Caving on a wire in KZN

Posted on 20 May 2020

By Catherine Hofmeyr

Perched precariously on the side of a deep gorge, the caves at KwaXolo have been around for 100 000 years. But because of their inaccessibility, only the San, and more recently, hardy goat herders and intrepid explorers from the KwaNzimakwe community ever knew about them.

Recently the caves, inland of Margate on the KZN South Coast, have been opened to visitors who can now access them safely by way of an ingenious system of harnesses and cables. KwaXolo Cave Adventures combines historical, cultural and community tourism with a bit of adrenalin, and was all set to open to the public in April. Just before lockdown, I joined other journalists and tour guides on a guided ‘guinea pig’ expedition.

Operator Shaun Makhanya and administrator Khosi Mashala met us at the start station where we were all buckled into harnesses and fitted with helmets. Views of a waterfall and deep gorge unfolded as we set off down the path. Then lithe guides Nomvula Mabandi and  Musa Ntaka showed us how to attach our two safety lines onto a fixed cable. ‘One line must always be clipped in as you move from section to section,’ Musa instructed.

Used extensively in the European Alps, it’s called the via ferrata system (‘iron way’ in Italian) and is basically a climbing route that uses steel cables and rungs fixed to the rock to keep hikers safe on precarious mountain paths. The engineers that designed the Wild Swing at Oribi Gorge assisted with all the technical aspects of laying out the 300-metre ‘cableway’ here.

Feeling quite safe, there was much banter as we descended into the gorge, even when we had to negotiate round a rocky outcrop. Then it was down a rock wall, assisted by rungs, into the deep overhang itself. What a view those San must have enjoyed – of the gorge, and these days, of surrounding dwellings and farmlands.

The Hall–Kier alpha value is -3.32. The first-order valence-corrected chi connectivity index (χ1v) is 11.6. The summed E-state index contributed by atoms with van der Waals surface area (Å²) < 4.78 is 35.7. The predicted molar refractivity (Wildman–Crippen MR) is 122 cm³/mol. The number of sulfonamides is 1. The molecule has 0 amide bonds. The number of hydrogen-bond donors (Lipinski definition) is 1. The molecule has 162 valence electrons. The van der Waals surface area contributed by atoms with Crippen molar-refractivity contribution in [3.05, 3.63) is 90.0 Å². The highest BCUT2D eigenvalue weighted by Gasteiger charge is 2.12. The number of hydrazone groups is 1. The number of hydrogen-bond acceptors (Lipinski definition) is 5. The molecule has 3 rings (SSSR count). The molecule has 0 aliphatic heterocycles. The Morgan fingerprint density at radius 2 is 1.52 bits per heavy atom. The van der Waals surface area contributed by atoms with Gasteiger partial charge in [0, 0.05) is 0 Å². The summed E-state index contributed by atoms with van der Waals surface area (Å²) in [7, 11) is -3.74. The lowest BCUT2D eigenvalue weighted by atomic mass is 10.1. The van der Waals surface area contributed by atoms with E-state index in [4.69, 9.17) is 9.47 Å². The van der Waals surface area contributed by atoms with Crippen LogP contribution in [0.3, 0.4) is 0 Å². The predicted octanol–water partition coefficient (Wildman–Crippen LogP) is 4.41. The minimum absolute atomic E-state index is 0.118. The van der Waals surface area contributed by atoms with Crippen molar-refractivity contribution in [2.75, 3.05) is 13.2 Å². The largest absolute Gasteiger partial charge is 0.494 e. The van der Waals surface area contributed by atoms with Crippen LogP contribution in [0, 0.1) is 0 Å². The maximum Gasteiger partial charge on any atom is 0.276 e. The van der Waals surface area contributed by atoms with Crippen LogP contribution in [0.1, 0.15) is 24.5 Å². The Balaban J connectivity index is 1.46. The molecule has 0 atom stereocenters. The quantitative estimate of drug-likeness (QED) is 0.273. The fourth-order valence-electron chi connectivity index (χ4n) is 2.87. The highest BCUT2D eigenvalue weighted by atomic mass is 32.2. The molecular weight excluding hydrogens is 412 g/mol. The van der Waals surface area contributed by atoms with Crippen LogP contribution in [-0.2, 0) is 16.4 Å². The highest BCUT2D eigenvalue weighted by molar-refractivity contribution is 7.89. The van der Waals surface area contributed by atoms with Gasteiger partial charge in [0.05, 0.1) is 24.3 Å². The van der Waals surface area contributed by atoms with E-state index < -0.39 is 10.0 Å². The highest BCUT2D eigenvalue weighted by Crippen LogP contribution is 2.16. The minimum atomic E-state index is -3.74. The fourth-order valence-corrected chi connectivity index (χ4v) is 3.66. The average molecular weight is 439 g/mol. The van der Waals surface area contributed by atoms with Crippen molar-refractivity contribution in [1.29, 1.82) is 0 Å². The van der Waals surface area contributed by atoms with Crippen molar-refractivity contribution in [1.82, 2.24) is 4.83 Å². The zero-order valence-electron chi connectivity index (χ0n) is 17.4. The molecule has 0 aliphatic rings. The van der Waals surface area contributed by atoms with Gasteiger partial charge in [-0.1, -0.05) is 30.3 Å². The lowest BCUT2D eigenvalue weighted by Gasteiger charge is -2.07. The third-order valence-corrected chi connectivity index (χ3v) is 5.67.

Sculptured San figures, depict the life of centuries ago and we could clearly see the faded dabbling’s of ancient Shamans. Khosi pointed out an eland clearly visible in ochre paint.

After resting and exploring the large cave fully, we clipped on again up to where drinks and fruit were waiting for us as we stepped out of our harnesses and compared impressions of this new tourist activity. Well, I certainly raised a sweat and had a lot of fun.

For regular mountaineers and hikers this will be tame – think of it as a mountain scramble for non-mountaineers. The safety system makes it accessible to most people. It’s great fun, and kids will love the gadgetry.

KwaXolo Cave Adventures was set to open on 1 April, but will be ready for action as soon as possible due to COVID-19.

Fitness factor: 6/10

It’s a short trail, but there is a bit of rock scrambling that needs some arm work and a head for heights..

Cost R80 pp for the roughly two-hour expedition

Contact Khosi at 072-208-7855 or Shaun at 074-887-3742 or find them on Facebook.

Images: Catherine Hofmeyr

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